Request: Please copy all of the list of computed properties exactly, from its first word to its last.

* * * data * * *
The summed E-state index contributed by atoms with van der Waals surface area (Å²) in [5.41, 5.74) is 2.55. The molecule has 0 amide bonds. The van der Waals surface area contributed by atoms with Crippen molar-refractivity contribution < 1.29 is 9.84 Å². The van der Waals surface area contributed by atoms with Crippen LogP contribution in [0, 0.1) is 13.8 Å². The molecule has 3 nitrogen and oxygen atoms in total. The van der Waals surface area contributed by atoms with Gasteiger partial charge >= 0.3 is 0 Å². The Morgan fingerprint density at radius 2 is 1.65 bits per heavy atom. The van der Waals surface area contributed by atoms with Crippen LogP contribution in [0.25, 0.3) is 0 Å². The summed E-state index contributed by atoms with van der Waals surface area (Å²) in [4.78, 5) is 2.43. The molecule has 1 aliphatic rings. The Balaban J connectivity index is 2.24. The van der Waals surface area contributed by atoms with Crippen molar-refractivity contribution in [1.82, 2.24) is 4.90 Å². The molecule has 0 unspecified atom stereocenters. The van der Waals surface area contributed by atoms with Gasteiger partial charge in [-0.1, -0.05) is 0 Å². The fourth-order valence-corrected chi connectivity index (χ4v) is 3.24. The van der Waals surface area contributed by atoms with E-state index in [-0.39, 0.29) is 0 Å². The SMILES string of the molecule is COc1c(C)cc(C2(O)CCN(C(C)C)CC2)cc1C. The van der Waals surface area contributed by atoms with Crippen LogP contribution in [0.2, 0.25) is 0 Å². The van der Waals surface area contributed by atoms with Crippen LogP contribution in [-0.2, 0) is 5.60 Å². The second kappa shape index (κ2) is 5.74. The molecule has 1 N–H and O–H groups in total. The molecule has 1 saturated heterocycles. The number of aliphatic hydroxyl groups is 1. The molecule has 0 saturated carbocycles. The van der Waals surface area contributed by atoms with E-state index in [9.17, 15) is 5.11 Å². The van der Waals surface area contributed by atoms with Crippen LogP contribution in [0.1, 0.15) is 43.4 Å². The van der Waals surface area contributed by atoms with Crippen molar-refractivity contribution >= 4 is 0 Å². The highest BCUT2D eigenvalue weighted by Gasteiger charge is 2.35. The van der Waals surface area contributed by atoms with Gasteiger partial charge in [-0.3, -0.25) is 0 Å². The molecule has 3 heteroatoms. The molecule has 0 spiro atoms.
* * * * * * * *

The summed E-state index contributed by atoms with van der Waals surface area (Å²) in [5.41, 5.74) is 2.55. The molecule has 0 amide bonds. The van der Waals surface area contributed by atoms with Crippen molar-refractivity contribution < 1.29 is 9.84 Å². The van der Waals surface area contributed by atoms with Crippen LogP contribution in [0, 0.1) is 13.8 Å². The molecule has 3 nitrogen and oxygen atoms in total. The van der Waals surface area contributed by atoms with Gasteiger partial charge >= 0.3 is 0 Å². The Morgan fingerprint density at radius 2 is 1.65 bits per heavy atom. The van der Waals surface area contributed by atoms with Crippen LogP contribution in [0.25, 0.3) is 0 Å². The summed E-state index contributed by atoms with van der Waals surface area (Å²) in [4.78, 5) is 2.43. The molecule has 1 aliphatic rings. The Balaban J connectivity index is 2.24. The van der Waals surface area contributed by atoms with Crippen molar-refractivity contribution in [1.82, 2.24) is 4.90 Å². The molecule has 0 unspecified atom stereocenters. The van der Waals surface area contributed by atoms with Gasteiger partial charge in [-0.1, -0.05) is 0 Å². The fourth-order valence-corrected chi connectivity index (χ4v) is 3.24. The van der Waals surface area contributed by atoms with E-state index in [-0.39, 0.29) is 0 Å². The SMILES string of the molecule is COc1c(C)cc(C2(O)CCN(C(C)C)CC2)cc1C. The van der Waals surface area contributed by atoms with Crippen LogP contribution in [0.2, 0.25) is 0 Å². The van der Waals surface area contributed by atoms with Crippen LogP contribution in [-0.2, 0) is 5.60 Å². The second kappa shape index (κ2) is 5.74. The molecule has 1 N–H and O–H groups in total. The molecule has 1 saturated heterocycles. The number of aliphatic hydroxyl groups is 1. The molecule has 0 saturated carbocycles. The van der Waals surface area contributed by atoms with E-state index in [9.17, 15) is 5.11 Å². The van der Waals surface area contributed by atoms with Crippen LogP contribution in [0.1, 0.15) is 43.4 Å². The van der Waals surface area contributed by atoms with Crippen molar-refractivity contribution >= 4 is 0 Å². The highest BCUT2D eigenvalue weighted by Gasteiger charge is 2.35. The van der Waals surface area contributed by atoms with Gasteiger partial charge in [-0.3, -0.25) is 0 Å². The molecule has 3 heteroatoms. The molecule has 0 spiro atoms.